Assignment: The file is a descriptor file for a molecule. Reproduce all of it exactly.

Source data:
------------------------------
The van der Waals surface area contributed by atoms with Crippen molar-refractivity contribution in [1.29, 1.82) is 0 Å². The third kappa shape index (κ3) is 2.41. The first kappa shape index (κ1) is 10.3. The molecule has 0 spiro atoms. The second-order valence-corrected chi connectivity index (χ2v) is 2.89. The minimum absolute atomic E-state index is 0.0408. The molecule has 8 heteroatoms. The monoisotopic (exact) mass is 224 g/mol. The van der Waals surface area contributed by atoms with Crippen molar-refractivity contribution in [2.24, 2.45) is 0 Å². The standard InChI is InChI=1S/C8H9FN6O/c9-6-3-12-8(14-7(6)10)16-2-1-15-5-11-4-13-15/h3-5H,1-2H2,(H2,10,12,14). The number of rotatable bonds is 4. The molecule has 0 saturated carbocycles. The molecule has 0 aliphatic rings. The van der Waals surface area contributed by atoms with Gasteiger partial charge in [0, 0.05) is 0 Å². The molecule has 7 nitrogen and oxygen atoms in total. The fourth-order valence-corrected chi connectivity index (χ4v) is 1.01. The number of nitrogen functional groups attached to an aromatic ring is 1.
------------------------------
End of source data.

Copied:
The van der Waals surface area contributed by atoms with Crippen molar-refractivity contribution in [1.29, 1.82) is 0 Å². The third kappa shape index (κ3) is 2.41. The first kappa shape index (κ1) is 10.3. The molecule has 0 spiro atoms. The second-order valence-corrected chi connectivity index (χ2v) is 2.89. The minimum absolute atomic E-state index is 0.0408. The molecule has 8 heteroatoms. The monoisotopic (exact) mass is 224 g/mol. The van der Waals surface area contributed by atoms with Crippen molar-refractivity contribution in [2.24, 2.45) is 0 Å². The standard InChI is InChI=1S/C8H9FN6O/c9-6-3-12-8(14-7(6)10)16-2-1-15-5-11-4-13-15/h3-5H,1-2H2,(H2,10,12,14). The number of rotatable bonds is 4. The molecule has 0 saturated carbocycles. The molecule has 0 aliphatic rings. The van der Waals surface area contributed by atoms with Gasteiger partial charge in [0, 0.05) is 0 Å². The molecule has 7 nitrogen and oxygen atoms in total. The fourth-order valence-corrected chi connectivity index (χ4v) is 1.01. The number of nitrogen functional groups attached to an aromatic ring is 1.